Such a leap from abortive political opportunism to social attitudes lacks corroboration. It is odd that Pelenski lauds the Union of Brest as the final phase of the contest for Kievan territory. A very different picture of the victor in the battle for political control of Kievan territory would emerge, had he extended his scope to the seventeenth and eighteenth centuries, on which he has published other articles. Similarly, seveteenth-century Ukrainian attitudes toward Catholicism would hardly fit his contrast between "tolerant" southwest and "intolerant" northeast. Pelenski's choice of chronological limits for his study has decidedly influenced his conclusions. Finally, I am unconvinced that Muscovy borrowed institutions from Kazan'.
Pelenski concludes that in terms of ethnicity, civilization, and socio-political institutions, Vladimir-Suzdalia and Galicia-Volynia were drastically distinct. Perhaps, but he presents no serious arguments to substantiate that view. The problematica of the essays which comprise this volume are fairly narrowly defined: the contest for territory and claims of historical continuity. Pelenski does not evaluate the legacy of Kievan Rus' institutions on later polities or the perpetuation of its legal codes, saints' lives and sermons, architectural or artistic models, or frescoes and icons (save the Vladimir Icon of the Virgin) in Vladimir-Suzdalia/Muscovy or Galicia-Volynia. Certainly if "Kievan Rus'" is defined as the Dnepr' river valley, then by the territorial criterion Ukraine rather than Russia would have greater claim to its succession.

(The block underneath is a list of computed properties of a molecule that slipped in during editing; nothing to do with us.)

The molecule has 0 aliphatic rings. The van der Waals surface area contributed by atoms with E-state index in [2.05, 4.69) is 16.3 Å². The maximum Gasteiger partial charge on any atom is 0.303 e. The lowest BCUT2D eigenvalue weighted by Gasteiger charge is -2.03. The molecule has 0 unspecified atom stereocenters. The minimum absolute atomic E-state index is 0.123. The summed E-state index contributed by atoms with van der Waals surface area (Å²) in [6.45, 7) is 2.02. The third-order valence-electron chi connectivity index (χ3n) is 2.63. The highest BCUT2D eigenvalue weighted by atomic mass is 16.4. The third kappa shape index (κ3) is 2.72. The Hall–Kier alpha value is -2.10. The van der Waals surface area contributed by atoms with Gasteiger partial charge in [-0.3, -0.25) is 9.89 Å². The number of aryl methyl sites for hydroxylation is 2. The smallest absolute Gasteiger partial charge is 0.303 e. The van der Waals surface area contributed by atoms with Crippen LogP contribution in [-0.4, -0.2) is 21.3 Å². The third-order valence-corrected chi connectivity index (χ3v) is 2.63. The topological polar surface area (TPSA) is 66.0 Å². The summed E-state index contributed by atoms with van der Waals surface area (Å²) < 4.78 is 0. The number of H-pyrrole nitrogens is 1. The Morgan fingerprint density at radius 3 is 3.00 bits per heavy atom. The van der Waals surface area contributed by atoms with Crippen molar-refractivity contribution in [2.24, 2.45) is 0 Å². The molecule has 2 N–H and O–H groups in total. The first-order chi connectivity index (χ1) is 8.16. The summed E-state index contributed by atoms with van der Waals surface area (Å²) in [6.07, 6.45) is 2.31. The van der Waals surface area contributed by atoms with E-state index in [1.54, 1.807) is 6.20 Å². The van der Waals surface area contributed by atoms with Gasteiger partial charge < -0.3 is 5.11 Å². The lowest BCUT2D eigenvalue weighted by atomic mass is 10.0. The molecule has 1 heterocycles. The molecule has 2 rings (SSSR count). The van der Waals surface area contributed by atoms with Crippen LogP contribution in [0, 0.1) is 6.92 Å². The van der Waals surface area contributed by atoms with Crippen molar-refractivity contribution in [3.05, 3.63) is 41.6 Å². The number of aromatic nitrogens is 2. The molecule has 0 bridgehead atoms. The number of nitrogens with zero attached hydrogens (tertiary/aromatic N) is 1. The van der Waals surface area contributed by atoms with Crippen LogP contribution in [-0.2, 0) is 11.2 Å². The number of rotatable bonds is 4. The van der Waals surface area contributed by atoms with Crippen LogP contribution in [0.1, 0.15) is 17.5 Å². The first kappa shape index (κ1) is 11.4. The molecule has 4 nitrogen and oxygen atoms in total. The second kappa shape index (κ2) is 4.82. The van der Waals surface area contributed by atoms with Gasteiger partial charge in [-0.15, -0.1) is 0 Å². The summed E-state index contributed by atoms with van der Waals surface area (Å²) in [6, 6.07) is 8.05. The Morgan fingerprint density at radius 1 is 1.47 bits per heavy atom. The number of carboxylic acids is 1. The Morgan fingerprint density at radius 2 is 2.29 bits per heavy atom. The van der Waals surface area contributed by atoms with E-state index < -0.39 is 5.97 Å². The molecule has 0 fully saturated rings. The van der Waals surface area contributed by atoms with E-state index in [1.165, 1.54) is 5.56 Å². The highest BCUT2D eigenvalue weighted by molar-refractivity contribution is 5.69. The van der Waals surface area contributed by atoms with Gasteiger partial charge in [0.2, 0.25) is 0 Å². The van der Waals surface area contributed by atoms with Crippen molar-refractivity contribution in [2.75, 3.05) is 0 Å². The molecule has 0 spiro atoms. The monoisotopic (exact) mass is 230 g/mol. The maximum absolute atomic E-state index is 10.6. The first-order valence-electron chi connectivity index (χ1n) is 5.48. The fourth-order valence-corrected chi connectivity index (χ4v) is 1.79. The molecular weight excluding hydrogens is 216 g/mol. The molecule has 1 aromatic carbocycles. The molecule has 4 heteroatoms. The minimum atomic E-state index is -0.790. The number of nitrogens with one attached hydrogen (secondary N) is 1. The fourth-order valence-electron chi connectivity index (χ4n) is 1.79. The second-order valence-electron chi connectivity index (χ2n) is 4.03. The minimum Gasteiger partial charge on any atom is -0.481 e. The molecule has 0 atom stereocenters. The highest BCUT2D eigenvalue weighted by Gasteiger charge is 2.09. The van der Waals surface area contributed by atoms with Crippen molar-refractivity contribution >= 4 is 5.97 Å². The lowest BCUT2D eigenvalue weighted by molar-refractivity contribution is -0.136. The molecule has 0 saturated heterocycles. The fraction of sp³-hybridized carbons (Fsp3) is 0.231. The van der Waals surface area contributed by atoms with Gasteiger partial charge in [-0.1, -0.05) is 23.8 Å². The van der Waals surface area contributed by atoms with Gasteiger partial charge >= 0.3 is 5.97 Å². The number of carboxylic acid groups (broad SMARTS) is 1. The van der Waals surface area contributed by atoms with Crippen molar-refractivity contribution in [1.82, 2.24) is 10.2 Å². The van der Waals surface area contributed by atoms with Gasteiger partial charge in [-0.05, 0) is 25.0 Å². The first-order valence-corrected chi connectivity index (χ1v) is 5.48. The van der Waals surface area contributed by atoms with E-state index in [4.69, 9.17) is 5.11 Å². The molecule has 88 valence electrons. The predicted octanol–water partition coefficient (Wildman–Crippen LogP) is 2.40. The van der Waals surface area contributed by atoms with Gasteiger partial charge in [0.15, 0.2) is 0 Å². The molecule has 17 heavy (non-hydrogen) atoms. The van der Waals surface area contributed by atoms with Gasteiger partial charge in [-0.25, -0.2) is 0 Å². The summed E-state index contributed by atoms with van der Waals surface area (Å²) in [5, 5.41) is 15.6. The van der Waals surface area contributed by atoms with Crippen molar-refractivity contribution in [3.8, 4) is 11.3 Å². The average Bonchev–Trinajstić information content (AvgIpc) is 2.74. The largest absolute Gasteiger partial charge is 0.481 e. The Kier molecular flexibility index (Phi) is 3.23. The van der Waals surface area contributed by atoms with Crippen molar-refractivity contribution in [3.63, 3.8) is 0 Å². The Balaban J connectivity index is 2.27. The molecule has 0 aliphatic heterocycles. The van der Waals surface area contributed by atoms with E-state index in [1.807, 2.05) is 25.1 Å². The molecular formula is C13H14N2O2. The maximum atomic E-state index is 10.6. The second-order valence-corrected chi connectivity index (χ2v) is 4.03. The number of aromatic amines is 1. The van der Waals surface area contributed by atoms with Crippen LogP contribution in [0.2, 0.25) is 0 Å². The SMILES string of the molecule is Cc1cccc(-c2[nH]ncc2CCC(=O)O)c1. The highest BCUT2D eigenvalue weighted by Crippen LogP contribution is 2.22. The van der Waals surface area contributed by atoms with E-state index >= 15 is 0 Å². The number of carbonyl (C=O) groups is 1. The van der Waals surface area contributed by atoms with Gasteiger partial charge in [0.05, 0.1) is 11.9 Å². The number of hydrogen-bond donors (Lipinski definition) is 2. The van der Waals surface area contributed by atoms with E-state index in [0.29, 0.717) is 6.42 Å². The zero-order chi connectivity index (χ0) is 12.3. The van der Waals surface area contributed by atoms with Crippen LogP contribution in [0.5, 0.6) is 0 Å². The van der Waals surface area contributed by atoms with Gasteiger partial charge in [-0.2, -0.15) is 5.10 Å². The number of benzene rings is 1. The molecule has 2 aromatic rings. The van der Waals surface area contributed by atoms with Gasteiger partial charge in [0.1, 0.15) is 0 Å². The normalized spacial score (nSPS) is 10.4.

But this is a constrictive definition. It would take a much more comprehensive investigation to evaluate cultural continuity, and Pelenski is too quick to dismiss continuity of religion and dynasty as less significant than of territory. In sum, Pelenski's studies of claims to historical continuity from Kievan Rus' are far more persuasive than his assertions about historical continuity itself.